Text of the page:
Israel finalises 'historic peace agreement' with Sudan

Khartoum banned relations with Israel in the 1950s but agreed to work toward ties in 2020


Israel has formalised the text of a normalisation agreement with Sudan.

Foreign Minister Eli Cohen announced the progress on Thursday night after he returned from a shock trip to Khartoum to hold talks.

Addressing a press conference at Tel Aviv’s Ben Gurion Airport yesterday, Mr Eli Cohen said the two parties had “finalised the text of the agreement,” he met with ruling General Abdel-Fattah Al-Burhan.

“Today’s visit to Sudan lays the foundations for a historic peace agreement with a strategic Arab and Muslim country,” Mr Cohen told reporters.

“The peace agreement between Israel and Sudan will promote regional stability and contribute to the national security of the State of Israel.”

He said any official signing ceremony is likely to be postponed until Sudan is once again under a civilian government. While Israel’s Foreign Ministry has hinted this could take place in Washington within months, this is far from certain.

Sudan has been under military rule since its October 2021 coup led by army chief Burhan but claims it will hand over the administration to a civilian government.

However the ruling coup’s second-in-command, powerful paramilitary leader General Mohammed Hamdan Dagalo told state media that he was unaware of the Israeli delegation’s visit and did not meet with any Israeli officials. 

Meanwhile, three anonymous Sudanese military officials told The Associated Press prior to Thursday evening's announcement in Israel that full normalisation would not be achieved between Sudan and Israel "any time soon".

While Sudan remains economically and politically unstable, a breakthrough with the Northeast African state would be of huge symbolic importance, given its decades of hostility with the Jewish state.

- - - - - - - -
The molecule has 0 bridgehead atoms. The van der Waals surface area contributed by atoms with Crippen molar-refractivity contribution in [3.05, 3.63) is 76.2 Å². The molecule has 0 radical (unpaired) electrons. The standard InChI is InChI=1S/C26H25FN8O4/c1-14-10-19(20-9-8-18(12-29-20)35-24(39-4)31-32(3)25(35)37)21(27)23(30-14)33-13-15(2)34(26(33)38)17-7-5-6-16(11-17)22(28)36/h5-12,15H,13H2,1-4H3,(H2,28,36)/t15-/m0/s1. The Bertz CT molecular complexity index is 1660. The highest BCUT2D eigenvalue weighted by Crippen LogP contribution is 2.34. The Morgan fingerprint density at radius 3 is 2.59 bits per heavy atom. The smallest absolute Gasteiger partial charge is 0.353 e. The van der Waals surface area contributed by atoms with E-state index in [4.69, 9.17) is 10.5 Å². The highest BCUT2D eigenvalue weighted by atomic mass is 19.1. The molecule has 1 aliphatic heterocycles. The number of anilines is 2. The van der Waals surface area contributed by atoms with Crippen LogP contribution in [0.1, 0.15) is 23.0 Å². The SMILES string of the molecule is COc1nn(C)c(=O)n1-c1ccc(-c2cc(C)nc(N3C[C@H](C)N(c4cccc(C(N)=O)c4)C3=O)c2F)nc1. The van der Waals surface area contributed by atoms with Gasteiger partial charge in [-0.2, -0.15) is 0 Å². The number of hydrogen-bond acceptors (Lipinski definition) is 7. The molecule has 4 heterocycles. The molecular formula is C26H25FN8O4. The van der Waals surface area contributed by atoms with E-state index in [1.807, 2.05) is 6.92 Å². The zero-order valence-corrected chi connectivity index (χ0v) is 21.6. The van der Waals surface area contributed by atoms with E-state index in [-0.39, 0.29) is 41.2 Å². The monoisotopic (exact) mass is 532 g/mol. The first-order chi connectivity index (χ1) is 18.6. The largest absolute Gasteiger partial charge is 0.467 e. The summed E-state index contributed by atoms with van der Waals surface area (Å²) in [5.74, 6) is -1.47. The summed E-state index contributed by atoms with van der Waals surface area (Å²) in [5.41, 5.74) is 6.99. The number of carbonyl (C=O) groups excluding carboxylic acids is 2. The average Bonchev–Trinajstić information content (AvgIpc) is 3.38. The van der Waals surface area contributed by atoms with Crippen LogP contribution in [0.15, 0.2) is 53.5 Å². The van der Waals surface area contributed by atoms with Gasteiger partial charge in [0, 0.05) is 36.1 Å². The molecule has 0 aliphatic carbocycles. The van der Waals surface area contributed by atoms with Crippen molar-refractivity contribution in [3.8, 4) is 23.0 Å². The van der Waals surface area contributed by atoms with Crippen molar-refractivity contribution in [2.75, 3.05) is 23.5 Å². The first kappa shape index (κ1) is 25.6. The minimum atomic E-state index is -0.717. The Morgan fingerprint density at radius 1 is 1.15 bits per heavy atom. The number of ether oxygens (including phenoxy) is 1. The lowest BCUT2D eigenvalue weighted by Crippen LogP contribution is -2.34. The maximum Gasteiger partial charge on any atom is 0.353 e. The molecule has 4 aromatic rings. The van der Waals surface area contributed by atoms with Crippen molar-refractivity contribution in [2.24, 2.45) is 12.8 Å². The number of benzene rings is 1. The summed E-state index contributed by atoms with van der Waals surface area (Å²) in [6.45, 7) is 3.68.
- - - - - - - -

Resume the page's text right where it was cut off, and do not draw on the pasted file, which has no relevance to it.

In 1967 Khartoum hosted the 1967 Arab League conference at which eight Arab states green-lighted the “three no’s”: no peace with Israel, no recognition of Israel and no negotiations with it.

It is also though the country's military rulers believe ties with Israel could help encourage American and UAE investment, and sanitise its image on the world stage following decades of controversies and terror links.

Sudan's move toward civilian administration has stalled due to a deadlock in talks between the powerful armed forces and pro-democracy groups. 

The 2021 coup came after longtime dictator Omar al-Bashir, who routinely supplied militants in the Gaza Strip with arms, was ousted from office in 2019.

Al-Bashir and his regime were responsible for a variety of human rights violations, including ethnic genocide that occurred as a result of its actions in the War in the Darfur region that began in 2003.

It is speculated that Israel was responsible for airstrikes on a Sudanese weapons convoy in 2009 and a weapons factory in 2012.

As part of 2020’s series of US-brokered normalisation deals between the Jewish State and Israel and the United Arab Emirates, Bahrain, and Morocco, Sudan formally agreed to work toward establishing relations with Israel. 

While Sudan maintained active trade relations with Israel before its independence from the United Kingdom and Egypt in 1956, the states have never had formal ties. Until April 2021 it upheld a 1958 law that forbade establishing ties with Israel and outlawed business with all Israeli citizens and companies or companies with Israeli interests. 

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